http://www.cpbcon.com.au/projects/transmission-gully-ppp/ (Transmission Gully)
    Nice partnerships including both private sector players and a Crown fund, ACC.
    The Treasury also has a unit dedicated to facilitating PPP structures for infrastructure so there is a framework to work with: https://treasury.govt.nz/information-and-services/nz-economy/infrastructure
    There will always be local council biases towards either involving or excluding private capital from local asset ownership (the beauty of living in a mixture of national and local democracies). If you want to change these positions, then surely more appropriate to run for council/parliament?
    If you really just want to invest in infrastructure for the returns, then why not participate in the available projects the way others appear to do? ACC’s last annual report shows they appear to be nice little earners too…in the order of 15% p.a.
    Amazing what a little google research over lunch unearths…


    • Sure, good points The Bear.

      PPP schemes are not new to NZ or this government. Again another argument that the underlying content of Adrian’s comments were not particularly party political.

      Also I would like to say as a citizen of NZ I have the right to freely express myself publically. Maybe that leads to policy changes, maybe it doesn’t. That is how democracy works…… there is a marketplace of ideas…..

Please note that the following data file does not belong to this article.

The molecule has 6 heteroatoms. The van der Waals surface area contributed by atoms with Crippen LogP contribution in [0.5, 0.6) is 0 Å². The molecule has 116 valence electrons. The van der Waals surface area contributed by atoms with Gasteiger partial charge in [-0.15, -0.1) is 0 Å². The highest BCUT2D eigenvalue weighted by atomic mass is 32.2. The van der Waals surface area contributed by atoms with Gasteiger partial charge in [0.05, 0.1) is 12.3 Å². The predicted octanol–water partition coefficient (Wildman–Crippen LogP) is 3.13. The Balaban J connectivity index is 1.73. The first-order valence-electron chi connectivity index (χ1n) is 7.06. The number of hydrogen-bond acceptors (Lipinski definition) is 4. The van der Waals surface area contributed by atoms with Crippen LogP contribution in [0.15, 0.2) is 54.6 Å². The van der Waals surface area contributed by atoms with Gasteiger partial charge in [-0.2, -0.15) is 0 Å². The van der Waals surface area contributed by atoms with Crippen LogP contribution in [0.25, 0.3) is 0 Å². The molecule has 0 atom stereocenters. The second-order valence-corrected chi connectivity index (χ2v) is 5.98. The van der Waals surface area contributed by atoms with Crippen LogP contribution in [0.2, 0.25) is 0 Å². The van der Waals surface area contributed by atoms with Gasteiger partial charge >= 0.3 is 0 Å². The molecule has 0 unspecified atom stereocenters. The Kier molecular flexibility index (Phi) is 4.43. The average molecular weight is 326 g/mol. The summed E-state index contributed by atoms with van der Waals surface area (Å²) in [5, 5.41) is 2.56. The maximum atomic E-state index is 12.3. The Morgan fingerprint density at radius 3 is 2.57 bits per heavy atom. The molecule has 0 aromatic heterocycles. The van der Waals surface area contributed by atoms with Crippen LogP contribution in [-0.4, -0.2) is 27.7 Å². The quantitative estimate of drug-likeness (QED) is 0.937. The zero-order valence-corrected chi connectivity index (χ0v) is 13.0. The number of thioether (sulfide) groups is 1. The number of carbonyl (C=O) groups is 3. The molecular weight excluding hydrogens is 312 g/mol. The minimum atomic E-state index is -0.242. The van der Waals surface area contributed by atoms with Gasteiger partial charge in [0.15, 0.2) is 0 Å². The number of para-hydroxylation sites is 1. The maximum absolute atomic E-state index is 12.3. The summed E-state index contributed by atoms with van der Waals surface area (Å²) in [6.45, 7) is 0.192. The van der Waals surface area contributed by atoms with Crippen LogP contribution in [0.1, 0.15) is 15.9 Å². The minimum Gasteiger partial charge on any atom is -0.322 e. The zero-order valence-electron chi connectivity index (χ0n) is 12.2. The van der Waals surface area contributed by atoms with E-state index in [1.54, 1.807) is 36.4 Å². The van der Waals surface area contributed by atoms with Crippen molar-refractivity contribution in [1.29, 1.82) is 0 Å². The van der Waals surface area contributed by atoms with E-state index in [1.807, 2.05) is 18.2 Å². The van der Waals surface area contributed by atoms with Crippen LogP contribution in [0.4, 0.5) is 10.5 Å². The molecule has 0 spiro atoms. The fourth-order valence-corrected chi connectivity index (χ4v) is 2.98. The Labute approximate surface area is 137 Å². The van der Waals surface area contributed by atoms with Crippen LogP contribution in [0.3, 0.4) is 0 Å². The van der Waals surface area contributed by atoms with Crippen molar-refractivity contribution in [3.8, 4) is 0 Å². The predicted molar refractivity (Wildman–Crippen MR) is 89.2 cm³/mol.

I don’t have to become a politician to be part of a public conversation. In fact, I probably have more freedom to speak out as a citizen rather that being bound by formal party political positions.


      • By “you”, I was meaning Mr Orr (in terms of “if you want to change these positions…run for council/parliament” – sorry if that wasn’t clear). i.e. MR’s key point in the articles is that it’s not the Governor’s role to talk about or advocate for this sort of policy.
        My point was simply that the current market context shows that there are infrastructure projects happening and private and public sector funders are participating in them. It’s completely baffling to me what the Governor has an issue with.


      • Fair enough Mr Bear, I thought as you addressed the comment to me -BH that the later ‘you’s also meant me.

        The point Adrian seemed to me to be making, was that frequently this infrastructure is not provided -that there is a lack of access for third-party capital and this lack of access can contribute to financial instability and/or prevents resources from being utilised at full capacity. Both issues according to Adrian coming under the remit of the Reserve Bank. So he doesn’t need to be a politician to speak about them.